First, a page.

I'm running a small (but growing) Linux environment comprising of no more than 10 Linux servers.

The environment consists of CentOS 5 & 6, and Oracle Linux 5 & 6 boxen. All of these are patched individually via their appropriate yum repos.

Can anyone suggest a method of centralising patch management for these servers? I've heard that Puppet is often used to do this but I've never used it myself, and would be interested in hearing from other system administrators.

4 Answers 4


Most Configuration Management tools are really good at this. puppet and Chef being two of the most popular, and radmind being the one I use.
The documentation for the specific tool will give you an idea of how to implement patch management -- it does vary from tool to tool.

Other options include a centralized yum/apt/whatever repository and homegrown scripts to pull patches from it at scheduled intervals (or on demand), and there are also commercial solutions from some major vendors, some of which (like RedHat's RHN Satellite) are quite excellent if you spend the time learning how they work and really take advantage of their capabilities.

One item nobody has pointed out yet that I feel bears noting is homogeny -- to the extent possible, make your servers interchangeable cogs running the same software. This greatly simplifies patch management (the same patches have to go everywhere) and IMHO makes life a lot easier as your environment grows.

  • Puppet and Chef look complex but interesting, and I'm going to give them a look. I'll mark your answer as my accepted answer as it a) supports the clients and specified in my question OOTB and b) seems the most comprehensive.
    – leftcase
    May 10, 2012 at 20:45
  • Puppet and Chef are fairly complex but the stuff you need to know to get started is pretty low on the learning curve. By the time you get into really complicated stuff you'll be glad you have a whole programming language inside your CM system.
    – voretaq7
    May 10, 2012 at 21:45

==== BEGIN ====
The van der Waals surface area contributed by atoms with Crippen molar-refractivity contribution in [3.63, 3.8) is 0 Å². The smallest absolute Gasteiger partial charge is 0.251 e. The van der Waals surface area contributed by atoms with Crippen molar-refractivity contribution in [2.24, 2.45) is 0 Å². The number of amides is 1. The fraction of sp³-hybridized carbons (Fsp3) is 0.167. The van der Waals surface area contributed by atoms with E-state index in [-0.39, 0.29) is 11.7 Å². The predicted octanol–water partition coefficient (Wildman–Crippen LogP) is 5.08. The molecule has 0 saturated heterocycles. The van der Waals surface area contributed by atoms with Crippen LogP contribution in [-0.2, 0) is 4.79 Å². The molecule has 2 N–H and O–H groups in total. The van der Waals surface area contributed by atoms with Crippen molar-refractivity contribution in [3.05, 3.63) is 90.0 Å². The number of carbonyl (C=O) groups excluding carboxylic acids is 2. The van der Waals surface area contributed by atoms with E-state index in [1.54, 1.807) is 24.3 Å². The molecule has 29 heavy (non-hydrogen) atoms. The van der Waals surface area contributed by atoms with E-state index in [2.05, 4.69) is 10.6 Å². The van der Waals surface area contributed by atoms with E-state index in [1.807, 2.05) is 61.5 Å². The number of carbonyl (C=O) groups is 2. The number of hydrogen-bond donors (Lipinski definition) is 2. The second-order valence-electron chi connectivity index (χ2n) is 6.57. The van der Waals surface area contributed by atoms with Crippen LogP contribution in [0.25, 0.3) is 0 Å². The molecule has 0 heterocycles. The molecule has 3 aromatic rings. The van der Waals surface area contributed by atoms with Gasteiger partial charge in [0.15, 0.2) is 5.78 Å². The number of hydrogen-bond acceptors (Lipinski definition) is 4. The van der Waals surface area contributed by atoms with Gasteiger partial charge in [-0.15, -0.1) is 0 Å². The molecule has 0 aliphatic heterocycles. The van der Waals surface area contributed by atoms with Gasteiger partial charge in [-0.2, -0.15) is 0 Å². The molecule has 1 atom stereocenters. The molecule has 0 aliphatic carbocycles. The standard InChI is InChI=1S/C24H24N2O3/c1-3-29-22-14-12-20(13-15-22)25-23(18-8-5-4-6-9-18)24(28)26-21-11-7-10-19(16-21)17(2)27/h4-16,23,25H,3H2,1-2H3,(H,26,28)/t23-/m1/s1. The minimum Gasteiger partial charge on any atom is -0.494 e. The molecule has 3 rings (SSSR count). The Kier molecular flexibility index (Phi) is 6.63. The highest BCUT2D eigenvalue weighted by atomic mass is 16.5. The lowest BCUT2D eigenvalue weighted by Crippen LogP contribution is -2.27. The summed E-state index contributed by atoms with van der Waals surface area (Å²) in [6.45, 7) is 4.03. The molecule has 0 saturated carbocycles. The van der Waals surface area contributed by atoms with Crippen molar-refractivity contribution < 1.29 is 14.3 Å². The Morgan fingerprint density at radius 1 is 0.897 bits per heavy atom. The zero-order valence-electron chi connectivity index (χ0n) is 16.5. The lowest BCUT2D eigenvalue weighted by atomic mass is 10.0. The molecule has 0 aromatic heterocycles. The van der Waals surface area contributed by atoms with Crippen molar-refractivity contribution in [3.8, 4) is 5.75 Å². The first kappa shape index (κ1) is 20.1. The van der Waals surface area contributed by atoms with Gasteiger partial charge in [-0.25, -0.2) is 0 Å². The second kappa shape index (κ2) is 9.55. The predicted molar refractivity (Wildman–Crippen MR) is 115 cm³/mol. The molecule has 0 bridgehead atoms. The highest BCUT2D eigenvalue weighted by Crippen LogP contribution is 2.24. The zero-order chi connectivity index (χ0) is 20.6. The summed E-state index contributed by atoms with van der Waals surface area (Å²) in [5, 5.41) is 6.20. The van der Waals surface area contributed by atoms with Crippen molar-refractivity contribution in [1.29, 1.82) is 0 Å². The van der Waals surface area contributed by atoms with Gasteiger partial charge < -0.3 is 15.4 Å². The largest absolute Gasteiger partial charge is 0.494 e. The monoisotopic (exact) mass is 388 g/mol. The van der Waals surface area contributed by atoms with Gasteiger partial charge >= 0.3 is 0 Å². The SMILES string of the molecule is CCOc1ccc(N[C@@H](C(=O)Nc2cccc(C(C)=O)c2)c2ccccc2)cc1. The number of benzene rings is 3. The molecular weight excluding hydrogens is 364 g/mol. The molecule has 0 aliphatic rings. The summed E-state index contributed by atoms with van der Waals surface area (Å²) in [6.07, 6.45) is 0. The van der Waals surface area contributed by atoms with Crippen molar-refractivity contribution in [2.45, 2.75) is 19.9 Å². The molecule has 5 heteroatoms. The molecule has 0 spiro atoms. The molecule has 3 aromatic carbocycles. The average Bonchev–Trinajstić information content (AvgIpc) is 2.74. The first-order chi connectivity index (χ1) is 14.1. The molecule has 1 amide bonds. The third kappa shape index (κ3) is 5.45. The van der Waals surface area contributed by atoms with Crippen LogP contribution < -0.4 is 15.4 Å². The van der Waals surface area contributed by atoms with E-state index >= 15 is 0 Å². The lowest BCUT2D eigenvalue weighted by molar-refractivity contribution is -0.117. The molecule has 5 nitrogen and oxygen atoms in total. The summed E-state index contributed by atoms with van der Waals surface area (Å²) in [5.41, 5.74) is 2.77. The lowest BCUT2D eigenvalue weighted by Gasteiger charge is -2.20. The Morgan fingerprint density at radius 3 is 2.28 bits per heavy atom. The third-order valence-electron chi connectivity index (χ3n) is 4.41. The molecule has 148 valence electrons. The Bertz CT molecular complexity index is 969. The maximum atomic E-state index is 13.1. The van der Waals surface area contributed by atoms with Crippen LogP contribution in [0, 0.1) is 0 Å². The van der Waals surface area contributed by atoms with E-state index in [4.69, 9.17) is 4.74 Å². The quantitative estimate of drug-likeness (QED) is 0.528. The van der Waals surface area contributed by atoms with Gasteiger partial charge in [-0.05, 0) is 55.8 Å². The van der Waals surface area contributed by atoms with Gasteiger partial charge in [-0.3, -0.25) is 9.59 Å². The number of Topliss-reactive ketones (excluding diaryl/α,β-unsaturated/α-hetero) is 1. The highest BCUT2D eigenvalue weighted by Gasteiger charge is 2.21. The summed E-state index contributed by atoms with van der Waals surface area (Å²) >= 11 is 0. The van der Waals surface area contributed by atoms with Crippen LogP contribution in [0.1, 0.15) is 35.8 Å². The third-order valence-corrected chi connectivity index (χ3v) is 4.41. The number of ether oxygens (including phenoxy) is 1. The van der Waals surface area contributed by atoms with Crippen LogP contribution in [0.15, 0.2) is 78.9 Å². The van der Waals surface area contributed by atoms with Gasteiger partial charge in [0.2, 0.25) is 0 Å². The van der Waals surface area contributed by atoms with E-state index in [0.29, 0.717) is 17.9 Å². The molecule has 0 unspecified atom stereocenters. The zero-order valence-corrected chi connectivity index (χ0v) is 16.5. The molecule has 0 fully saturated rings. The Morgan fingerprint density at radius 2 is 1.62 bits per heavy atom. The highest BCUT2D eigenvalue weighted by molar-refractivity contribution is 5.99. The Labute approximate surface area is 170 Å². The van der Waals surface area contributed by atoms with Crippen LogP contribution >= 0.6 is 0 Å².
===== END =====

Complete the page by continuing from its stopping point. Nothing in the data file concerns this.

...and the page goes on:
I would recommend something along the lines of Spacewalk. It is basically the free version of Red Hat's Satellite software.

  • 1
    Specifically "the upstream community project from which the Red Hat Network Satellite product is derived."
    – Wesley
    May 10, 2012 at 16:43
  • Spacewalk looks awesome, but it looks a bit of a PITA to get working with Oracle Linux forums.oracle.com/forums/thread.jspa?threadID=2262193
    – leftcase
    May 10, 2012 at 20:24
  • Unfortunately I've never used Spacewalk with Oracle Linux. We primarily used it in a Fedora/CentOS shop, so I wouldn't be much help in that area. However I would assume such a popular product would have enough followers that has found a viable method of using it.
    – Eric
    May 10, 2012 at 21:16

Since you are looking at Linux, checkout an upcoming project from Redhat: Pulp.

Pulp is a more modern solution to the problem, which specifically targets package & patch management, audit etc. This is something that puppet/chef can do on their own with some amount of effort. Pulp only does packages and Yum, and leaves the Config management to puppet/chef, which is how it should be. It's got a Rest api for scripting etc.

I'm not a fan of Spacewalk/Satellite, but YMMV.

  • Pulp looks interesting, but it also looks pretty new and it's not immediately apparent to me how it would be possible to configure Oracle Linux clients how to use it.
    – leftcase
    May 10, 2012 at 20:39
  • Pulp looks interesting, I wonder how well it will support the BSDs (right now all the patch management stuff I see is heavily tied to package managers, so guys like me who use make world to do our patching are still stuck with something like radmind to distribute the changes...)
    – voretaq7
    May 10, 2012 at 21:47
  • @leftcase All pulp does is install an agent which can add/modify yum config files. I've used it on CentOS and RHEL, and I'm sure Oracle linux will work the same. Additionally, the agent reports activities back to a central server, and polls the server for package related commands to execute.
    – Not Now
    May 11, 2012 at 3:38

Yes we use puppet for a large cluster patch and administrative management. Another alternative for small sets is to create a local yum repo and deploy changes with custom RPM packaging.

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